In their Motion, Defendants argue that the two claims outlined above-Plaintiff's fourth and fifth claims-must be dismissed on the basis of qualified immunity. ECF No. 15 at 1. Defendants first contend that they are entitled to qualified immunity because Plaintiff fails to assert a deprivation of her constitutional rights. ECF No. 15 at 5. Defendants next argue that Plaintiff's allegations regarding incidents that occurred before Defendant Griffith was employed at Bloomfield High School cannot support a factual basis for claims against Defendants. ECF No. 15 at 8. Neither argument justifies the dismissal Defendants seek.

         A. Because Defendants are sued only in their official capacities, they are not entitled to qualified immunity

         The problem with Defendants' first contention is that they are only being sued in their official capacity. “[A]n official-capacity suit is, in all respects other than name, to be treated as a suit against the entity.” Kentucky v. Graham, 473 U.S. 159, 166 (1985). Thus, “[qualified immunity] is only available to those defendants sued in their personal capacities.” Walker v. Board of Trustees, Regional Transp. Dist., 76 F.Supp.2d 1105, 1109 (D. Colo. 1999); see also Moore v. City of Wynnewood, 57 F.3d 924, 929 n.4 (10th Cir. 1995) (stating that the defense of qualified immunity only applied to the defendant in his personal, but not official, capacity). Indeed, the main cases Defendants rely on involve lawsuits filed against individuals in their individual capacities. Gates v. Unified School Dist. No. 449 of Leavenworth Cty, Kan., 996 F.2d 1035, 1042 (10th Cir. 1995) (“As to Simmons . . . [a] claim seeking personal liability in a civil rights suit must be predicated on the defendant actor's personal involvement . . ..”); Jojola v. Chavez, 55 F.3d 488, 490 (10th Cir. 1995) (“the plaintiff's appeal, challenging only the district court's order dismissing the individual capacity suits against defendants . . ..”). Plaintiff explicitly sets out both in the case caption and her allegations that she is suing these Defendants in their official capacities only. See ECF No. 8 at 1; 3-4, ¶¶ 6-8; 27-30, ¶¶ 242, 243, 244, 251, 252, 253. Accordingly, the Court denies Defendants' motion to dismiss on the basis of qualified immunity.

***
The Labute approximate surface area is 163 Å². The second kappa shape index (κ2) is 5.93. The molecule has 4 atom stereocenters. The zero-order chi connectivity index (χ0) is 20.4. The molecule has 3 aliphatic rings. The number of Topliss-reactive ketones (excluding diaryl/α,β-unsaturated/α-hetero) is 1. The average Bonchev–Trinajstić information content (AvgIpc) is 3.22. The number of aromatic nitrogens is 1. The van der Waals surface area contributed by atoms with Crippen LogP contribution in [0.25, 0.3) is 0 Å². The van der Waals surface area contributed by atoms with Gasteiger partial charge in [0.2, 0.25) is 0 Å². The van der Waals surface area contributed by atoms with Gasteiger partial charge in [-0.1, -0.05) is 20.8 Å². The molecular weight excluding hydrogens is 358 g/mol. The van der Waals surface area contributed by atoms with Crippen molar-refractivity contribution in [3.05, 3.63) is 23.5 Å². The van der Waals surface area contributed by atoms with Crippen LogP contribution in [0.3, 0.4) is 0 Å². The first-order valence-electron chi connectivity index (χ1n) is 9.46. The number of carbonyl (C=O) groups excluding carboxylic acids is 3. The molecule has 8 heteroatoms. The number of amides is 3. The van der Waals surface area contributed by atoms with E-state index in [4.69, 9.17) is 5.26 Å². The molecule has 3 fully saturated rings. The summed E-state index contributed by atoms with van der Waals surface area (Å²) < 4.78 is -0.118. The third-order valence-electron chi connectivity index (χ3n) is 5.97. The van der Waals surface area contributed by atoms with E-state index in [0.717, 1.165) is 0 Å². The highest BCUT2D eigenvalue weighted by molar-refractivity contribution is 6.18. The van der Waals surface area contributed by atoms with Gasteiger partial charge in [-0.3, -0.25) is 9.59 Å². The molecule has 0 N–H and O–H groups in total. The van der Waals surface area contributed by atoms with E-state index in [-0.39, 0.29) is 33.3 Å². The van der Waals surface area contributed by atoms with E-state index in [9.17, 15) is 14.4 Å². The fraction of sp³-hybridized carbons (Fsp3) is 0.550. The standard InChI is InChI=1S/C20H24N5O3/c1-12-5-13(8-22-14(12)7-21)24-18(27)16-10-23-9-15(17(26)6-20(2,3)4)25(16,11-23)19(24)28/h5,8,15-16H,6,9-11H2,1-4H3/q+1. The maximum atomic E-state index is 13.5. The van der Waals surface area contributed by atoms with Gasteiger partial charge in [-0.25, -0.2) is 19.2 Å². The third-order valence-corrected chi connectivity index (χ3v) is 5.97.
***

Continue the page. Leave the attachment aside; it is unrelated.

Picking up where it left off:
B. Defendants' second argument, that incidents occurring elsewhere cannot support Plaintiff's claims, fails

         Defendants present a one paragraph argument that incidents preceding Defendant Griffith's employment with Bloomfield School District do not provide a basis for a claim against the individual school defendants. Even assuming that is true, it begs the question of whether these allegations, in combination with the other allegations in Plaintiff's complaint, provide a sufficient basis for a claim against them. For instance, Defendants make no reference to Plaintiff's allegations that two separate physical assaults occurred at Bloomfield High School. Thus, it is not clear to the Court whether Defendants in this paragraph are seeking relief under Federal Rule of Civil Procedure 12(b)(6) or seeking seek to strike allegations from the Complaint under Federal Rule of Civil Procedure 12(f). To the extent Defendants seek dismissal under Rule 12(b)(6), the Court presumes Defendants continue to assert qualified immunity as the basis for their relief. After all, they caption their motion “Motion to Dismiss Based on Qualified Immunity.” As explained above, this argument fails because qualified immunity is not available to them in their official capacities. To the extent Defendants in this paragraph seek to strike allegations from the Complaint, the Court finds that these allegations are not “redundant, immaterial, impertinent, or scandalous” such that Fed.R.Civ.P. 12(f) would necessitate granting a motion to strike.

         Further, the Court notes that the lawsuit against Defendants in their official capacities is really just a lawsuit against Defendant Bloomfield School District. Kentucky v. Graham, 473 U.S. 159, 166 (1985) (“[A]n official-capacity suit is, in all respects other than name, to be treated as a suit against the entity.”). The entity, Defendant Bloomfield School District, has been not joined in Defendants' motion. Thus, even if Defendants' argument were not based on qualified immunity, the Court would decline to consider it without the joinder of Defendant Bloomfield School District.

         III. CONCLUSION

         For the foregoing reasons, the Court DENIES Defendants' Motion to Dismiss on the ...